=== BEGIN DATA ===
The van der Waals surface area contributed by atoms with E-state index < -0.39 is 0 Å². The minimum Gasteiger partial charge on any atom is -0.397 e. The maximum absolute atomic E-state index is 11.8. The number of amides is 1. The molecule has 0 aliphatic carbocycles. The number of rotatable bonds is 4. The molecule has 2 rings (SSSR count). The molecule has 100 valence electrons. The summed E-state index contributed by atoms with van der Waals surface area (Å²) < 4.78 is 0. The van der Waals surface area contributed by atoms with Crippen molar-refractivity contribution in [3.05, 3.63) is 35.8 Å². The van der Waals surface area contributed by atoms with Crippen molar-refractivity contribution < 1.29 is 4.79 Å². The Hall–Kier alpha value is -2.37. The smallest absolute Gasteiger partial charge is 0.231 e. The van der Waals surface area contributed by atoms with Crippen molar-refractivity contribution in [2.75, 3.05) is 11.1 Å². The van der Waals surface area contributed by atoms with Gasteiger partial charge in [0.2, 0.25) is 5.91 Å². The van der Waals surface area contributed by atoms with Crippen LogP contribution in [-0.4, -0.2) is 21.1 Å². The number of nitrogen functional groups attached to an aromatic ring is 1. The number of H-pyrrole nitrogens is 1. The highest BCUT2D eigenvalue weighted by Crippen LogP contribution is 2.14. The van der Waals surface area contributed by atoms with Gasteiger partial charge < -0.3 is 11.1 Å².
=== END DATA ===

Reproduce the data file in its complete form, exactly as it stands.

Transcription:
The van der Waals surface area contributed by atoms with E-state index < -0.39 is 0 Å². The minimum Gasteiger partial charge on any atom is -0.397 e. The maximum absolute atomic E-state index is 11.8. The number of amides is 1. The molecule has 0 aliphatic carbocycles. The number of rotatable bonds is 4. The molecule has 2 rings (SSSR count). The molecule has 100 valence electrons. The summed E-state index contributed by atoms with van der Waals surface area (Å²) < 4.78 is 0. The van der Waals surface area contributed by atoms with Crippen molar-refractivity contribution in [3.05, 3.63) is 35.8 Å². The van der Waals surface area contributed by atoms with Crippen molar-refractivity contribution < 1.29 is 4.79 Å². The Hall–Kier alpha value is -2.37. The smallest absolute Gasteiger partial charge is 0.231 e. The van der Waals surface area contributed by atoms with Crippen molar-refractivity contribution in [2.75, 3.05) is 11.1 Å². The van der Waals surface area contributed by atoms with Gasteiger partial charge in [0.2, 0.25) is 5.91 Å². The van der Waals surface area contributed by atoms with Crippen LogP contribution in [-0.4, -0.2) is 21.1 Å². The number of nitrogen functional groups attached to an aromatic ring is 1. The number of H-pyrrole nitrogens is 1. The highest BCUT2D eigenvalue weighted by Crippen LogP contribution is 2.14. The van der Waals surface area contributed by atoms with Gasteiger partial charge < -0.3 is 11.1 Å².